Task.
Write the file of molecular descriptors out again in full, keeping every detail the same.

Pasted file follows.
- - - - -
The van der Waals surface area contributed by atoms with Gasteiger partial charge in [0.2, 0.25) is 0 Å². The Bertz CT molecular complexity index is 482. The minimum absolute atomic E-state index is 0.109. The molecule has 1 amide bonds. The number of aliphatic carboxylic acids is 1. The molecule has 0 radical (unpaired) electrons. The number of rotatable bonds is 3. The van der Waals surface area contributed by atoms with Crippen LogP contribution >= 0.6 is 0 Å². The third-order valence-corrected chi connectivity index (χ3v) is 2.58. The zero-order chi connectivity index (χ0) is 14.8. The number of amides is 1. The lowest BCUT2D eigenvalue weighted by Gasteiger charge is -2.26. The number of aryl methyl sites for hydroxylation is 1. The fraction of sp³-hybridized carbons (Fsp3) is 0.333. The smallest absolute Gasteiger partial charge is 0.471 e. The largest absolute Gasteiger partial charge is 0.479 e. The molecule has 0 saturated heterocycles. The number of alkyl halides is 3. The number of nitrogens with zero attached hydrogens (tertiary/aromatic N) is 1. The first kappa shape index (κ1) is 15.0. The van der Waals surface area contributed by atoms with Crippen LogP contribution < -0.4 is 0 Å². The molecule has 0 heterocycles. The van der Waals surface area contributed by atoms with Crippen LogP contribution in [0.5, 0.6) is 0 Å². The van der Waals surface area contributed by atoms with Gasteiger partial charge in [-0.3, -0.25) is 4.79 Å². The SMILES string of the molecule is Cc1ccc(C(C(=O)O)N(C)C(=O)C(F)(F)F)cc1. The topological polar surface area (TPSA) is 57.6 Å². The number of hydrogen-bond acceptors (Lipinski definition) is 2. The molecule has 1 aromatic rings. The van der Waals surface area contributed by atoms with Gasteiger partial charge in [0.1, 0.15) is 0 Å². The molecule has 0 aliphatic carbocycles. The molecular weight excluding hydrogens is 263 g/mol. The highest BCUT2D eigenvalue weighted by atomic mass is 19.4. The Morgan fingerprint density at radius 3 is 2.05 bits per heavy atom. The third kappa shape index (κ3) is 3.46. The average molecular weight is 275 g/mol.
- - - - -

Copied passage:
The van der Waals surface area contributed by atoms with Gasteiger partial charge in [0.2, 0.25) is 0 Å². The Bertz CT molecular complexity index is 482. The minimum absolute atomic E-state index is 0.109. The molecule has 1 amide bonds. The number of aliphatic carboxylic acids is 1. The molecule has 0 radical (unpaired) electrons. The number of rotatable bonds is 3. The van der Waals surface area contributed by atoms with Crippen LogP contribution >= 0.6 is 0 Å². The third-order valence-corrected chi connectivity index (χ3v) is 2.58. The zero-order chi connectivity index (χ0) is 14.8. The number of amides is 1. The lowest BCUT2D eigenvalue weighted by Gasteiger charge is -2.26. The number of aryl methyl sites for hydroxylation is 1. The fraction of sp³-hybridized carbons (Fsp3) is 0.333. The smallest absolute Gasteiger partial charge is 0.471 e. The largest absolute Gasteiger partial charge is 0.479 e. The molecule has 0 saturated heterocycles. The number of alkyl halides is 3. The number of nitrogens with zero attached hydrogens (tertiary/aromatic N) is 1. The first kappa shape index (κ1) is 15.0. The van der Waals surface area contributed by atoms with Crippen LogP contribution < -0.4 is 0 Å². The molecule has 0 heterocycles. The van der Waals surface area contributed by atoms with Crippen LogP contribution in [0.5, 0.6) is 0 Å². The van der Waals surface area contributed by atoms with Gasteiger partial charge in [-0.3, -0.25) is 4.79 Å². The SMILES string of the molecule is Cc1ccc(C(C(=O)O)N(C)C(=O)C(F)(F)F)cc1. The topological polar surface area (TPSA) is 57.6 Å². The number of hydrogen-bond acceptors (Lipinski definition) is 2. The molecule has 1 aromatic rings. The van der Waals surface area contributed by atoms with Gasteiger partial charge in [0.1, 0.15) is 0 Å². The molecule has 0 aliphatic carbocycles. The molecular weight excluding hydrogens is 263 g/mol. The highest BCUT2D eigenvalue weighted by atomic mass is 19.4. The Morgan fingerprint density at radius 3 is 2.05 bits per heavy atom. The third kappa shape index (κ3) is 3.46. The average molecular weight is 275 g/mol.